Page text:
Social Change Through Activist Theater

The movement to end long-term solitary confinement is full of tireless, devoted activists whose passion and support, month after month, year after year, is inspiring. But while these efforts have certainly sparked improvements in some areas, still, for many of us involved in the fight, progress can seem frustratingly slow. We are talking about a human rights crisis of epic proportion: tens of thousands of people in agonizing, psychologically damaging conditions akin to torture – and with little to no demonstrated benefits. The facts are on our side, and the issue is one of immediate concern. So how has this practice been allowed to continue?

One reason for the lack of public outcry is that, for most Americans, solitary confinement remains unseen. Often called a prison within a prison, solitary confinement is removed from the public eye by its very definition, and those who are subjected to it are among the most marginalized and silenced in our society. Through public actions around the country, Together to End Solitary is trying to change that—but communicating the nightmarish reality of solitary confinement is not an easy task. That’s where art comes in.

Specifically, performance activism can help to demonstrate what facts and figures alone cannot. While free people can never truly understand the experience of long-term isolation, by engaging all the senses, theater can bring us one step closer to this goal. This month, artist Julia Steele Allen has been touring New York with performances of Mariposa and the Saint, a play she wrote in collaboration with solitary survivor Sara “Mariposa” Fonseca. The play is composed entirely from letters written by Ms. Fonseca during her fifteen months in solitary confinement, and provides a powerful look into life in isolation – as the New Yorker put it, giving the audience an “impossible proximity to a real person in what is, for many, an unreal situation.”

Mariposa, which debuted in New York City in December 2014 and is now touring nationally, is more than entertainment, and more than storytelling. Each performance is followed by a discussion and activist workshop, and the tour is strategically planned, targeting states with active legislation or statewide campaigns to end solitary confinement – New York, New Jersey, Pennsylvania, Massachusetts, Wisconsin, Texas, Colorado, and California.  The piece was originally performed in collaboration with the New York Campaign for Alternatives to Isolated Confinement, and the artist works with the National Religious Campaign Against Torture (NRCAT) and other organizations to make sure every performance has an impact.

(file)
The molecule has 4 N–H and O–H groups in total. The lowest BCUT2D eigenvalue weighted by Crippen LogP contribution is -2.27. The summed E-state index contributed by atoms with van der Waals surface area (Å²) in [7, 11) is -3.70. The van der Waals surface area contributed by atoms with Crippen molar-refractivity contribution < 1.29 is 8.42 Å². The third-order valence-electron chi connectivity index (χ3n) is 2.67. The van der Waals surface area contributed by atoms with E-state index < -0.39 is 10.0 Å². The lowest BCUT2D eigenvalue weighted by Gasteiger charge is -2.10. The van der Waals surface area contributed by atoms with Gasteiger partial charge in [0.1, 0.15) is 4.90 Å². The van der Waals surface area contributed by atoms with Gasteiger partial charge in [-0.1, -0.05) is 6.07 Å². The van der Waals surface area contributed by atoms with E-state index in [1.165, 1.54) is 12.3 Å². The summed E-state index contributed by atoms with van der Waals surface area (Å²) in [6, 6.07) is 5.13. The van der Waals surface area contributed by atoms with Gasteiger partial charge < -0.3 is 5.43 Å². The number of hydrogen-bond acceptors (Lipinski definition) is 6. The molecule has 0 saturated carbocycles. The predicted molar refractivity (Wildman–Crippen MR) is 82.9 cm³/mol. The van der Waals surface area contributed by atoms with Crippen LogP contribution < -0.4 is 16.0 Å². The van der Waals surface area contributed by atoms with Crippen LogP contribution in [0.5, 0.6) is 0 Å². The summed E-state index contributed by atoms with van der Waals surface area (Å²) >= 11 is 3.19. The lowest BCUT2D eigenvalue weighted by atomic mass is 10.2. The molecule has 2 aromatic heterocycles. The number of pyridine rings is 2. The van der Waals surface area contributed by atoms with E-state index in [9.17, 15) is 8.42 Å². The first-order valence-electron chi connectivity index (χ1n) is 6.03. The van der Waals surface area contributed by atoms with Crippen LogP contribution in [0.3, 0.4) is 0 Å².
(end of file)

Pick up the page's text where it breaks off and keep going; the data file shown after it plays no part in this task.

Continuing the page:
Coming up, this July will be the world premiere of the highly anticipated play about solitary confinement, The Box. Writer Sarah Shourd spent more than a year in solitary confinement when she was held as a political hostage by the Iranian government in 2009-2010. Since her release, she has dedicated her life to ending solitary confinement in this country and, through a partnership with Solitary Watch, she interviewed dozens of people in isolation around the country before turning their stories into this play. The play draws on Shourd’s background in Theatre of the Oppressed, a method that uses theater to promote dialogue and social change, and highlights the amazing resilience of solitary survivors.

The Box is playing at Z Space in San Francisco starting July 8, and will run throughout the month of July. Like Mariposa, certain performances of The Box will include panel discussions about different aspects of mass incarceration to build support and promote action.

Meanwhile, a California-based artist has developed a solo performance called Solitary Man based on his visits and correspondence with prisoners in the Pelican Bay SHU. The piece, by writer and performer Charlie Hinton, builds on the background of the historic hunger strikes at Pelican Bay and portrays two visits with a lifer in solitary confinement. Through the play, he hopes to add to the chorus of voices demanding an end to solitary confinement. “The world is such a cold and cruel place these days,” he says. “I want Solitary Man to add at least one drop of humanity.”

Performances like these can reach people on a deeper level than words alone—and the folks at NRCAT have made it easy to bring theater to your community.  Along with Interfaith Communities United for Justice and Peace, NRCAT commissioned a script that can be used by anyone, anywhere. The show, called If the SHU fits: Voices from Solitary, features the real words from solitary survivors and family members and is easily adaptable to fit any venue, and any type of event. A toolkit provides all the resources necessary to put on the play and host a discussion about solitary confinement in any community.

These are just a few of the many artists who are using their creative talents to give voice to the voiceless in solitary confinement. The movement to end long-term isolation needs folks to spread facts and figures, do research and make appeals to rationality. But we also need artists like these to appeal to the public’s humanity, to reach us at our deepest core and to spark the cultural shift we need in order to make dramatic and lasting change.

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